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Re: [WebIDL] troublesome names, property attributes and related issues

From: Cameron McCormack <cam@mcc.id.au>
Date: Thu, 01 Sep 2011 16:02:02 +1200
Message-ID: <4E5F03BA.2050206@mcc.id.au>
To: Allen Wirfs-Brock <allen@wirfs-brock.com>
CC: public-script-coord@w3.org
On 26/08/11 11:37 AM, Allen Wirfs-Brock wrote:
> Because the use of 'prototype', 'constructor', and probably 'toString'
> as attribute or operation names is problematic for ES, WebIDL section 3
> should probably simply reserve those names and say that they can't be
> used as attribute, operation, or constant names. If you want to be more
> precise 'prototype' probably only needs to be reserved from use as a
> static operation name and 'constructor' as a non-static operation,
> attribute or constant name.

Yes, I agree, it's simpler just to disallow these names.  (The change 
has already been made as part of addressing timeless' comments.)

> 4.3.8 [NoInterfaceObject]
> What if an [NoInterfaceObject] interface has static operations? Would
> this be an invalid WebIDL fragment? This case also doesn't appear to be
> covered by 4.5.6.

Good point, I will disallow this.

> 4.5.4 Constants
> This section says that constants must be defined as properties on both
> the interface prototype object and the interface object. Browsers don't
> currently seem to do this. Try document.ELEMENT_NODE and
> (http://www.w3.org/TR/DOM-Level-2-Core/core.html#ID-1950641247 ).

(Earlier messages in the thread point out that we should be looking at 
say document.ELEMENT_NODE and Node.ELEMENT_NODE here, and that all 
browsers do put properties in both places:


> It would be good for new API designs to use the more normal JS
> constructor only convention for constants. You could encourage this by
> specify in 4.5.6 that constants normally only appear as properties on
> the interface object. For compatibility with existing web APIs that have
> constants on the instances you could use a new extended attributes,
> perhaps [PrototypeProperty], to indicate that the constant should also
> be defined on the interface prototype object. This gives you backwards
> compatibility and migrates existing APIs to expose constants on
> interface objects.

Yes, that'd be the way to do it if we want to avoid properties for 
constants on interface prototype objects for future APIs.  (I don't 
think using "static" to indiacte "only put it on the interface object" 
is best, because spec authors would tend not to use it.)

I agree with Simon's points earlier in the thread, though.  I feel that 
having the current set of APIs use enumerable properties but newer ones 
use non-enumerable properties would cause at least the same order of 
magnitude confusion as recognising that JS libraries do not have 
constant properties on prototypes by do have them on constructors.

Some crude Google Code Search searching found some libraries that do 
look up constant properties on instances for at least one constant on 
each of Node, DOMException, Event, HTMLMediaElement, MediaError and 
ApplicationCache.  So it seems some people do expect DOM constants to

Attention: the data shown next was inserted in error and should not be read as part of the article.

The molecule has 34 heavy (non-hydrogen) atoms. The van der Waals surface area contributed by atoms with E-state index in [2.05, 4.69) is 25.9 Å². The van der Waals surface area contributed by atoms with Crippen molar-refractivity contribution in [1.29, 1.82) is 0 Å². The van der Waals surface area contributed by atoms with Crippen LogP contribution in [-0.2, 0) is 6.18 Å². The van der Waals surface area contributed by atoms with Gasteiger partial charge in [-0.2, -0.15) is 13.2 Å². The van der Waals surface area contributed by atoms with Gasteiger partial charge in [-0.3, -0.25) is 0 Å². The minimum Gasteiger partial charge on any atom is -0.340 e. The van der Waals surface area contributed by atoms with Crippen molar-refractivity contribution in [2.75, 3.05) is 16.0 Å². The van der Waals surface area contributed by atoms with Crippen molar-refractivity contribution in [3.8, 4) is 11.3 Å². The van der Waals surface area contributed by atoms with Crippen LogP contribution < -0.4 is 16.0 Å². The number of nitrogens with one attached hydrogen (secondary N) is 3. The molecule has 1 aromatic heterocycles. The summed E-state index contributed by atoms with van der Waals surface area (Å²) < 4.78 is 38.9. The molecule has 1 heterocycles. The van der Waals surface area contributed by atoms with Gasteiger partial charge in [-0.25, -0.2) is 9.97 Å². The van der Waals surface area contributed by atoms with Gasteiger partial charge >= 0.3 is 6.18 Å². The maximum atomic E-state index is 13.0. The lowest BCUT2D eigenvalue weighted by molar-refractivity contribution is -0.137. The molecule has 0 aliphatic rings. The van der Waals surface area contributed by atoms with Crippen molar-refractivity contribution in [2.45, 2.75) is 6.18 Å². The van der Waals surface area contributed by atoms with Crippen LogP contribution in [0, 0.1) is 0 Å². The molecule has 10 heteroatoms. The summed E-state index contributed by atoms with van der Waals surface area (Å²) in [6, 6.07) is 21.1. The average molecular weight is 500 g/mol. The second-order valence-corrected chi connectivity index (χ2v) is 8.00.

exist on instances for newish APIs, probably extrapolating from Node 
etc.  We could break these authors' expectations for future APIs if we 
wanted.  Is it worth it?

> 4.5.4 defines the ES property attributes for constants as {
> [[Writable]]: false, [[Enumerable]]: true, [[Configurable]]: false }.
> While I don't particularly disagree with the settings for [[Writable]]
> and [[Configurable]] I do need to point out that this is different from
> what is currently implemented by FF, IE9, and Chrome for ELEMENT_NODE
> and probably other constants. If this is seen as an acceptable change
> from current browser practice then I have to also question the
> [[Enumerable]] setting. The ES norm is for properties that represent
> constants to be non-enumerable. See for example ES5.1
> and This precedent suggests that the ES binding for
> WebIDL constants should define them as [[Enumerable]]: false.

Firefox is the odd one out when it comes to writable/configurable; 
Chrome/Safari/IE all have them non-writable/non-configurable.  My guess 
is that this change is safe enough due to the divergence in behaviour.

On the other hand, the property is enumerable in all of Firefox/Chrome/
Safari/IE.  I would be wary of making them non-enumerable.

> Similarly, 4.5.6 says that operations turn into properties that are
> [[Enumerable]]: true while the ES convention for built-in object
> abstractions is for method properties to be [[Enumerable]]: false.
> Future versions of ES that will provide direct support for defining
> methods and/or class-like abstractions will also default user defined
> methods to [[Enumerable]]: false. It would be more forward looking for
> WebIDL to do the same for operations.

Again, I think we probably can't change the enumerability of properties 
corresponding to operations, since all browsers do have them enumerable, 
and it's quite likely sites depend on them being enumerable.

> If you use the ES built-in objects as examplars you will generally see
> that it is only properties that in some way represent actual program
> data that are made [[Enumerable]]: true.

Oh, I never inferred that before, thanks.
Received on Thursday, 1 September 2011 04:02:41 UTC

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